You should also make sure to drink enough water while on your trip. Take a bottle of water with you wherever you go, and take a large mouthful at least once an hour.

Should you need to stay focused during a meeting, training, or exam, make sure to always drink or eat at the beginning of the break. Once your stomach is filled, blood is drawn to your intestines, and your body is busy digesting, which results in a loss of concentration.

Travelling always takes a toll on your daily routine. Especially in foreign countries, the principal meal might be served at a different time than you are used to, and might include copious quantities of alcohol. Seize the opportunity to try new dishes, but try not to mix too many different dishes in one meal. Portions should not be much larger than those you normally consume. If you drink alcohol, make sure not to go overboard. Stick to one type of alcohol and alternate with water.

Combat any signs of heartburn by pressing the spot between your nose and your upper lip for a few minutes. Help your body digest greasy food by having a cup of green tea.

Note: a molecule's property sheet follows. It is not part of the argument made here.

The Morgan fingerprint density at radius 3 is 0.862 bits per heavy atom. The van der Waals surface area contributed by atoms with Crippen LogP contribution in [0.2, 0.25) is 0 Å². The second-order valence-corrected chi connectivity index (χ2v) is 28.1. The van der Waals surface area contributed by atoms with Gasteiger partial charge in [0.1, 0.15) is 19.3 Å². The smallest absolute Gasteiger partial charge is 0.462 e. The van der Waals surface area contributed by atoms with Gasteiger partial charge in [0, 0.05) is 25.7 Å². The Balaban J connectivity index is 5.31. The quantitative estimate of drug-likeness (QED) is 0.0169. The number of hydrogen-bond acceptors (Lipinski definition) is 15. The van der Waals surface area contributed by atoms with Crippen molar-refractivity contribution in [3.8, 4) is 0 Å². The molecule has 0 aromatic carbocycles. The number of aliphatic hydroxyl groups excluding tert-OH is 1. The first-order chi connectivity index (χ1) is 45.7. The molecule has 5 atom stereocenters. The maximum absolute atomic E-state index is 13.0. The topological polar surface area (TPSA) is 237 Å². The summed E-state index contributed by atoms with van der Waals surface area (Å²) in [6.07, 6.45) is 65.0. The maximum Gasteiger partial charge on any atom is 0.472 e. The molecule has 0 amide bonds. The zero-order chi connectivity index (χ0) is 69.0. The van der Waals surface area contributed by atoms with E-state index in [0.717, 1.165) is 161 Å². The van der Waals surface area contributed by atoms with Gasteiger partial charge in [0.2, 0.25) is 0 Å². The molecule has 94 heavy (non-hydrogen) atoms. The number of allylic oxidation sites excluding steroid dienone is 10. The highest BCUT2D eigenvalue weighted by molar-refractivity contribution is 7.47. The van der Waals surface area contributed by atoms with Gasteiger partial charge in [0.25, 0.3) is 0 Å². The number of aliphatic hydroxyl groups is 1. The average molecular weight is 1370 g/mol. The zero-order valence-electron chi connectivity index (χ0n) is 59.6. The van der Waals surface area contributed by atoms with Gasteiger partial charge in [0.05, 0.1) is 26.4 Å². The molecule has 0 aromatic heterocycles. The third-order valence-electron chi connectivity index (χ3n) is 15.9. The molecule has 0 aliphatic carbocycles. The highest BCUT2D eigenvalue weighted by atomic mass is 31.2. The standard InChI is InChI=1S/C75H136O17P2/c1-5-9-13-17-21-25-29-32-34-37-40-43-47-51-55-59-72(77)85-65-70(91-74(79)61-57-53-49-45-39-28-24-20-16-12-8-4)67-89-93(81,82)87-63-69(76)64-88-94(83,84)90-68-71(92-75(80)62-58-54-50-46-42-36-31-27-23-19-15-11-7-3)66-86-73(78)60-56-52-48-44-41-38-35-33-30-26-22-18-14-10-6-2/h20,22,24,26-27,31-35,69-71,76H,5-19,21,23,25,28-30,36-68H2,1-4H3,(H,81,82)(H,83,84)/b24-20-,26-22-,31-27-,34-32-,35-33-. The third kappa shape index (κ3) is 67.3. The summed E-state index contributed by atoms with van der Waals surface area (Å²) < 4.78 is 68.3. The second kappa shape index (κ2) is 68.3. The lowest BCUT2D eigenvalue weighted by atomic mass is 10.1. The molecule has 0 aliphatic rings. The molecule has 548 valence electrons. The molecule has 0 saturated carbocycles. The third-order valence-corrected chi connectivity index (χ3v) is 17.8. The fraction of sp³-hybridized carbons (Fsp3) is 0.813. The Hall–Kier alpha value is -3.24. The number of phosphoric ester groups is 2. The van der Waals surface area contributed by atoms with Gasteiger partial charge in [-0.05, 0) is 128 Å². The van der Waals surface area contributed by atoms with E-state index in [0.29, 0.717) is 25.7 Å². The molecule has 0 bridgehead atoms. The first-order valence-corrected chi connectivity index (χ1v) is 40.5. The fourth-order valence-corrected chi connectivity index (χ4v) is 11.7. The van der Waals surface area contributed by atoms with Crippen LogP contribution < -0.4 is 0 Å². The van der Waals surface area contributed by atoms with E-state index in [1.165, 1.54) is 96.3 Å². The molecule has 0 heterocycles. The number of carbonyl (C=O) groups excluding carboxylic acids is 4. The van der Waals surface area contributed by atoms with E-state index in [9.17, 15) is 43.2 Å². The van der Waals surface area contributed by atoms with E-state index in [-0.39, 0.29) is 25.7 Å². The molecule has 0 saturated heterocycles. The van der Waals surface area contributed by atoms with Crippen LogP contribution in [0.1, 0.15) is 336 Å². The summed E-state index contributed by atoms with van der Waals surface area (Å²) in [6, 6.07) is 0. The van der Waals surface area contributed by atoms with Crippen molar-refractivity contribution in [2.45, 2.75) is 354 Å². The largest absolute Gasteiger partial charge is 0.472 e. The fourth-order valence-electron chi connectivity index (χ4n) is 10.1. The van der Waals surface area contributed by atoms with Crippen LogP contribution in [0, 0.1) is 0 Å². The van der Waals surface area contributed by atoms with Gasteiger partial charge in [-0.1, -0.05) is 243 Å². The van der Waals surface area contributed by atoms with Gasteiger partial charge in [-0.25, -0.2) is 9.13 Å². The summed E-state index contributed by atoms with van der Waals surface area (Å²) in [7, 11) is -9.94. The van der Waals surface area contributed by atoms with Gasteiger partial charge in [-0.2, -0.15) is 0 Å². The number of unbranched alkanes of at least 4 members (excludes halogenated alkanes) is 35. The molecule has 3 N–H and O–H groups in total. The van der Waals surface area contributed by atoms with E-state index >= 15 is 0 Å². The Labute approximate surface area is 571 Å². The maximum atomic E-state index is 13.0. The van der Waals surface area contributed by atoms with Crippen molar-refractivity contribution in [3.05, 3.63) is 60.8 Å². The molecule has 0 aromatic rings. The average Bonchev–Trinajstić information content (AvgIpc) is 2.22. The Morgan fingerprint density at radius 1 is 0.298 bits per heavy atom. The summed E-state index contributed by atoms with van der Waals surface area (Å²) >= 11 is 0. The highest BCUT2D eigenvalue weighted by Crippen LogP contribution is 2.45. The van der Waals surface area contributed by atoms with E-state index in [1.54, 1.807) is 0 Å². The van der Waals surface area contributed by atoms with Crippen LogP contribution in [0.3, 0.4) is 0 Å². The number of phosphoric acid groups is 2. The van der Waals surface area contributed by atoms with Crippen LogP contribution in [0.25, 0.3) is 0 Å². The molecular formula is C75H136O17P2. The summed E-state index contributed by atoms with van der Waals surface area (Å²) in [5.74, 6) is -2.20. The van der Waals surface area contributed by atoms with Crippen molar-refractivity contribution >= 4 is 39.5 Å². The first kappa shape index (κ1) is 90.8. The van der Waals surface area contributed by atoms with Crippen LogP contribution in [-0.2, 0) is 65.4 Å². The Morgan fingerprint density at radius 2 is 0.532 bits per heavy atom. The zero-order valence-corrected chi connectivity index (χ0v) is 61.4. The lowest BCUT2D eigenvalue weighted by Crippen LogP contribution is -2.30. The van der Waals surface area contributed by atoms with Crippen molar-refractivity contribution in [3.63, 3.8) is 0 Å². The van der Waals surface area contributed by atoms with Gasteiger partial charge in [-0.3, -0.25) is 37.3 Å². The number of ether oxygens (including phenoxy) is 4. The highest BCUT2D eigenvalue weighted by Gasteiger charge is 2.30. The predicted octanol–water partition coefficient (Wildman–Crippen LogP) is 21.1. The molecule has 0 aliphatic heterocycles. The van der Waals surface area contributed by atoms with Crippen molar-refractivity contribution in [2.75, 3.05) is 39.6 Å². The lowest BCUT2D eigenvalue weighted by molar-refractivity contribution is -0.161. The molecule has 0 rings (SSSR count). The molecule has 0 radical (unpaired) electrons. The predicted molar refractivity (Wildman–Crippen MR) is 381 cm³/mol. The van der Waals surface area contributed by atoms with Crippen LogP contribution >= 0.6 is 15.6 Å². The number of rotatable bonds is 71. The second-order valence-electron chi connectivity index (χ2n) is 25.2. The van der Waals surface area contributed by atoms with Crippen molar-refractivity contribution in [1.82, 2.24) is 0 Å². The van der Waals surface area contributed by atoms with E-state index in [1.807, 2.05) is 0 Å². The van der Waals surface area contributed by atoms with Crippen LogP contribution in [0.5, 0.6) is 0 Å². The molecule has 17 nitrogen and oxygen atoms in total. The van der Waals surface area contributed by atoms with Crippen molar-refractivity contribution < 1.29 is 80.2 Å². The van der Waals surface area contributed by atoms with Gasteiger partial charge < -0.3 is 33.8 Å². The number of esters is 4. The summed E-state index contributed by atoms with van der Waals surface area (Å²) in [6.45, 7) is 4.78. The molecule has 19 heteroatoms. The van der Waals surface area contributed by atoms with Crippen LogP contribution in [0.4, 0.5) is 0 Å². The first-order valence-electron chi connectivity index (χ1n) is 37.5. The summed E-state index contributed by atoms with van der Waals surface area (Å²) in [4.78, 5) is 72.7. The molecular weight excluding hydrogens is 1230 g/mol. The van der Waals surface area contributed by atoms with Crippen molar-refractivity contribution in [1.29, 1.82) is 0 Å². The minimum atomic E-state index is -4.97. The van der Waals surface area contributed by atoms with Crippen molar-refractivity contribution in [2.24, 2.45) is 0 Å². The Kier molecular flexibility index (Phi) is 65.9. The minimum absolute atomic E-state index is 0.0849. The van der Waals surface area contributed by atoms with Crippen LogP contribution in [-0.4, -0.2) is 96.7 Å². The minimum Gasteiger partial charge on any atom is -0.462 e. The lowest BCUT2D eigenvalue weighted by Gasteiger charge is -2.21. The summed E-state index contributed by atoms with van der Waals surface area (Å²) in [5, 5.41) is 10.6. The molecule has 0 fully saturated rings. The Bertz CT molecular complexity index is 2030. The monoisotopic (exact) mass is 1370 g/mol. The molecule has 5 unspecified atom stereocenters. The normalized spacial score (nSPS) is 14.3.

How to Relax
Travelling is trying. We spend hours on planes, trains, and buses during which our personal spaces are invaded by strangers and their vapours. We are exposed to draft, smells, noises, and germs. We suffer from lack of sleep, jet-lag, earache, bruises and stiffness. When we finally reach our hotel room, we are cranky, tired, already slightly homesick, and simultaneously hyper.

These are some ways to maintain and regain your balance, helping you to be your best self during that business meeting, training, or exam.

Before the Trip


  • Pack your suitcase at least one day in advance
  • Lay out your travel outfit and everything you require in terms of documents, keys, money, etc. the evening before you leave
  • Make sure to arrive way ahead of check-in or departure time
  • Spend any waiting time doing something you enjoy—go for a walk, do some window shopping, read a book, write a poem, meditate, listen to music
  • Choose a seat next to your gate or platform and keep an eye on the clock and an ear on the announcements


While on the Road